About Me

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I am a medievalist and an adjunct college instructor in the humanities at Union College. My research includes medieval theologies of history, text/image relationships in visionary and mystical texts, and the writings of the twelfth-century Doctor of the Church, St. Hildegard of Bingen. I am also a translator of medieval Latin and German texts, especially as relate to my research. I completed a Master's in Medieval Studies at the University of Notre Dame in 2010, a Fulbright Fellowship in Germany in 2008, and a B.A. in Classics and German at Boston College in 2007.

Tuesday, July 15, 2014

O viriditas digiti Dei (Symphonia 42)

For the Octave of St. Disibod, a Responsory by St. Hildegard of Bingen[1]

St. Disibod
Oil on canvas, 17th c.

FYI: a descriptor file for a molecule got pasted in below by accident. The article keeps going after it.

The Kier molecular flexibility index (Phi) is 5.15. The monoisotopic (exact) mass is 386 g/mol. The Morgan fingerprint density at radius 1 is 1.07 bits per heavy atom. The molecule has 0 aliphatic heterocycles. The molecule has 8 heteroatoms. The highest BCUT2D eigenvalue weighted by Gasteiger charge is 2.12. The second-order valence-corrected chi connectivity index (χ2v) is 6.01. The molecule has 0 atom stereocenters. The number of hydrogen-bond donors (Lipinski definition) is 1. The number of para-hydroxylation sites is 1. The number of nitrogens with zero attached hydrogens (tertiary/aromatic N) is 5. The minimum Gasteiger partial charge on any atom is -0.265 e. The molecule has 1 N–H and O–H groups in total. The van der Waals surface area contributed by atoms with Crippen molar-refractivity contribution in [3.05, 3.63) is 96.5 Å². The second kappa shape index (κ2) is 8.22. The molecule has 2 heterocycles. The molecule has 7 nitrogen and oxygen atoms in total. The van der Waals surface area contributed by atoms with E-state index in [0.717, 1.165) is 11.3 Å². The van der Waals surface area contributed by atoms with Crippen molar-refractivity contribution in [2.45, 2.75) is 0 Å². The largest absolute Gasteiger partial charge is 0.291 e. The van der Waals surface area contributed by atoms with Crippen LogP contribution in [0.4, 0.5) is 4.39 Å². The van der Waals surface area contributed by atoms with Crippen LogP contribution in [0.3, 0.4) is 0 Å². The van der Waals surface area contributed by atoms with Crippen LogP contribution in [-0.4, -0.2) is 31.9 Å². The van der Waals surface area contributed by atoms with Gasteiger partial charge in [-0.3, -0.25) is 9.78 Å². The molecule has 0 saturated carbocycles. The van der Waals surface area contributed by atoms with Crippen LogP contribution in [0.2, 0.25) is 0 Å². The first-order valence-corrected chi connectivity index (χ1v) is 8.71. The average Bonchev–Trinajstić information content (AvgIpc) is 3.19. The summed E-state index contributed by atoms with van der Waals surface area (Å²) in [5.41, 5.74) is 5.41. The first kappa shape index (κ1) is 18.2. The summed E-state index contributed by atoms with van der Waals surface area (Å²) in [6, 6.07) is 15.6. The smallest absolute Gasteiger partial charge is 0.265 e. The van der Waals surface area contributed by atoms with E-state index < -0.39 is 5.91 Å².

(From Colonial Art)
V. O viriditas digiti Dei,
in qua Deus constituit
     plantationem
que in excelso resplendent
     ut statuta columna:

R. Tu gloriosa in
preparatione Dei.

V. Et o altitudo montis
que numquam dissipaberis
in discretione Dei,
tu tamen stas a longe ut exul,
sed non est in potestate armati   
qui te rapiat.
V. O fresh viridity of God’s creative finger,
in which God planted his
     green vineyard
that glistens in the heights,
     a lofty pillar:

R. How glorious you are
as you prepare for God!

V. And O, the mountain’s height!
O never shall you be laid low
at God’s discerning judgment—
no, you stand yet afar, an exile,
but not ensnared by that brigand’s power
who snatches after you.

Tuesday, July 08, 2014

O mirum admirandum (Symphonia 41)

For the Feast of St. Disibod, an Antiphon by St. Hildegard of Bingen[1]

“The Ruins of the Disibodenberg
Monastery,” Lithograph, 1833.
From Gemeinfrei IGL-Bildarchiv.
O mirum admirandum quod   
absconsa forma precellit
     ardua
in honesta statura,
ubi vivens altitudo
profert mistica.
Unde, o Disibode,
surges in fine,
succurrente flore
omnium ramorum
     mundi,
ut primum surrexisti.
O wonder, O how wondrous!
A hidden form, so hard, so high,
     so steep,
surpasses in its lofty honor—
where Living Height itself
reveals the mysteries.
And so, O Disibod,
you shall arise at th’ end of time
as first you rose—
the flow’r of all the branches
     of the world
comes to your aid.